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Could algae be the next biofuel?

by Boua Xiong

Algae has been studied and experimented with for decades. Now St. Cloud State University is helping take it to the next level.

In 2010 students at St. Cloud partnered with Algaedyne, a Minnesota start-up company, to try and find the most efficient way to convert the small organisms into big sources of fuel. A variety of algae strains are grown in labs at St. Cloud and then oil is extracted and refined into biodiesel. So far, all experiments look promising.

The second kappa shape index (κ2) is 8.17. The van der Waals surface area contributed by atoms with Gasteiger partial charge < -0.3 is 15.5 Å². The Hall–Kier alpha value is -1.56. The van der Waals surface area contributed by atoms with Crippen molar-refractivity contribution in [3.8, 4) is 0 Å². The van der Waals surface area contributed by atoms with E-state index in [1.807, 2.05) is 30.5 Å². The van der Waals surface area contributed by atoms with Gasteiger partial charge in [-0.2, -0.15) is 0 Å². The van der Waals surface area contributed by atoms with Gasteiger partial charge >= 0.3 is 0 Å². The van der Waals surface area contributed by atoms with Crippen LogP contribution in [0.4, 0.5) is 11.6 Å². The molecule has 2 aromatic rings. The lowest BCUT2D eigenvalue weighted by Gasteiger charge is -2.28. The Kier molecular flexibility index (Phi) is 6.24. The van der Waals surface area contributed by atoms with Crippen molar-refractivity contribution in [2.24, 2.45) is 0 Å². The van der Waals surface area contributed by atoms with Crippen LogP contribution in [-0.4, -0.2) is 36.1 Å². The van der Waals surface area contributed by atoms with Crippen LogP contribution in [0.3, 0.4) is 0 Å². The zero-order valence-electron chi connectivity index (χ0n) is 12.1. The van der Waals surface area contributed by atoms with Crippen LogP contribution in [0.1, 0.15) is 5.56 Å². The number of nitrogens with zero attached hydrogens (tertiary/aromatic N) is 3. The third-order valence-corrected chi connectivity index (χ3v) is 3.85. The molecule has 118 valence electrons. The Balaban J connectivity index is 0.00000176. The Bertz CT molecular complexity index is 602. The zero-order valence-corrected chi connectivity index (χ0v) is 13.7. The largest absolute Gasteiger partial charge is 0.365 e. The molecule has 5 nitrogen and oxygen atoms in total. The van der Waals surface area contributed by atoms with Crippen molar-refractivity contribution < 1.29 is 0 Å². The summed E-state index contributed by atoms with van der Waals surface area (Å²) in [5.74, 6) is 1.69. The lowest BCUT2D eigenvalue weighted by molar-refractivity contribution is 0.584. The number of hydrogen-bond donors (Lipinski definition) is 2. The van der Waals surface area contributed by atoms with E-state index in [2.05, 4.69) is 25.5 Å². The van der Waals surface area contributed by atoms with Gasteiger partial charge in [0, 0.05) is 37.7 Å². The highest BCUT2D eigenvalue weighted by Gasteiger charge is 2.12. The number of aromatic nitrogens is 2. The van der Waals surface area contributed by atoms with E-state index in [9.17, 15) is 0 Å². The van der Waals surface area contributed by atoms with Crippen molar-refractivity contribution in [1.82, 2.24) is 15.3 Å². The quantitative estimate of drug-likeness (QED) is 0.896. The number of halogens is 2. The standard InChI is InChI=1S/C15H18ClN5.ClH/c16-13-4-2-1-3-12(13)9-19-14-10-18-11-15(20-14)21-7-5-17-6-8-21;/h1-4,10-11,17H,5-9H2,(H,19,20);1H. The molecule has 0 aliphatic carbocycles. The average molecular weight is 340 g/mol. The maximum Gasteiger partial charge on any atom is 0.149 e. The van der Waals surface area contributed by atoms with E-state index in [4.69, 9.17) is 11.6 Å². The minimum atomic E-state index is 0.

"It's great stepping block for renewable resource for energy security," Mary Rosenthal, executive director of the Algae Biomass Organization, said.

Partnerships like St. Cloud and Algaedyne are vital, according to Rosenthal.

"We're going to hit an inflection point sometime between 2025 and 2030 where the fossil fuels today are going to be a depleted supply. So, we need resources like algae in order to create replacements for those fossil fuels," she said. 

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